By Chris Lane
By Jeff Balke
By Aaron Reiss
By Angelica Leicht
By Dianna Wray
By Aaron Reiss
By Camilo Smith
By Craig Malisow
"It's sad, but I've had successful, middle-aged executives, attorneys, whose strongest memory is a feeling of failure or badness about themselves because they weren't stars on the football team," he says. "These are heads of corporations, but you get them talking about bad experiences in high school football, and they'll start crying."
At the Battle at Rhodes, Ray's father stood at the top of the stadium, surrounded by his own father and wife and daughter, wearing a red #10 jersey, looking down to bleachers full of people in similar colors.
"I think it is bred in the old town of Katy, a very loyal football group; we love high school football," he said. "It makes it nicer when we're winning."
The Tigers ran on the field through a paper sign painted like a Texas flag, followed by the kickoff.
Tapong opened the game for Katy with a sack of the Cypress Bay quarterback, and Katy scored the first touchdown of the game on a long run.
The Lightning had the ball deep on Katy's side of the field, when its running back sprinted into an open field to the end zone. Holl tried tackling the player, but couldn't stop him from scoring.
Then a Katy fullback had a long run, dragging a Cypress Bay player into the end zone for a touchdown. Ray zipped a deep pass to a wide-open receiver for another score. Tapong and the other defenders crushed Cypress Bay runners all game — a team that had rushed for 700 yards in its previous two games — and held them to 82 yards.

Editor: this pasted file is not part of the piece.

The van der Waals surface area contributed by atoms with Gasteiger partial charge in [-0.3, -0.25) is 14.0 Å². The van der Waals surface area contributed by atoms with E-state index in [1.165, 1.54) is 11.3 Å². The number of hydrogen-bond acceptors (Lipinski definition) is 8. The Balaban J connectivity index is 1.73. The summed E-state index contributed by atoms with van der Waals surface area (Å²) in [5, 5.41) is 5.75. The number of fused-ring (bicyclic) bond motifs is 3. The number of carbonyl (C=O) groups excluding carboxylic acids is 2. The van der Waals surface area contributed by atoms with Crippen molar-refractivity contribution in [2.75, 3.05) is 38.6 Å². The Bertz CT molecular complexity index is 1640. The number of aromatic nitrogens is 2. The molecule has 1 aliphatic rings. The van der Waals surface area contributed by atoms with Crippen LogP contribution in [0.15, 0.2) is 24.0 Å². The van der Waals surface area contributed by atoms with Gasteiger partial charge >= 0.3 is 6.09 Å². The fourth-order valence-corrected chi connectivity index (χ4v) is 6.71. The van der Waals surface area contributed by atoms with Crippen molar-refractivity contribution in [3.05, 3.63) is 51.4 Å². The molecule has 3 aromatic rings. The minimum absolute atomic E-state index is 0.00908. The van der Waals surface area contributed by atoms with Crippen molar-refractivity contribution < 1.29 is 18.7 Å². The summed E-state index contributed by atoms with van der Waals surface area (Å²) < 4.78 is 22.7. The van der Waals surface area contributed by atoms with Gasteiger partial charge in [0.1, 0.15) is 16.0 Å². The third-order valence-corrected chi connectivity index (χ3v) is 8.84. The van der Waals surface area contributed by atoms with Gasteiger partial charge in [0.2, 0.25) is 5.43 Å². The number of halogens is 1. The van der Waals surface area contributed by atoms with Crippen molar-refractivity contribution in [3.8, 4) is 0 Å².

As Tripp, the Lightning center, put it: "It was an amazing experience up until about 2:30 p.m. Then it was hell on Earth. I couldn't wait to get out of that God-forsaken state and get back home to Florida."
The Katy sideline buzzed with excitement most of the game, as the coaches tried to keep the players from surging onto the field. Holl paced from the edge of the sideline to the bench when he wasn't playing, pumping his fist or slapping teammates on their shoulder pads.
Late in the fourth quarter, Holl intercepted a pass and broke tackles by what seemed like every player on the Cypress Bay team before diving with the football to the corner of the end zone. The ESPN broadcasters called it their favorite play of the game, even though the referees called Holl out of bounds at the one-yard line.
Katy won 31-6, dominating every part of the game.
After Katy's school song, the fans and parents left through the stadium gates, some of them headed to a traditional after-game dinner at Cazadores, a Mexican food restaurant across the freeway.
Parker Ray sprinted off the field with his helmet off, smiling, and stopping only to shake hands with some adults standing on the empty sidelines.
Elvin Tapong left the field slowly, next to another player, and the two boys talked all the way to the locker room.
Holl was one of the last players to exit, and he hadn't bothered to wipe off the dirt and grass that stuck to the eye-black smeared on his face.
The team went into the locker room, then loaded on school buses for the ride back to Katy High School, and Holl never took off his pads or uniform.
Melton was headed to California next to cover a college game between Utah State and San Jose State, and the crew had wrapped up its cables and wires at Rhodes almost before the children in Katy T-shirts had stopped rolling down the stadium's grassy hills.
Afterward: Six days later, the Tigers opened district play against the undefeated Morton Ranch Mavericks, considered a contender for the district title. The Tigers won 44-14, and the game was never close after halftime.
Michael J. Mooney of the Broward-Palm Beach New Timescontributed to the reporting of this article.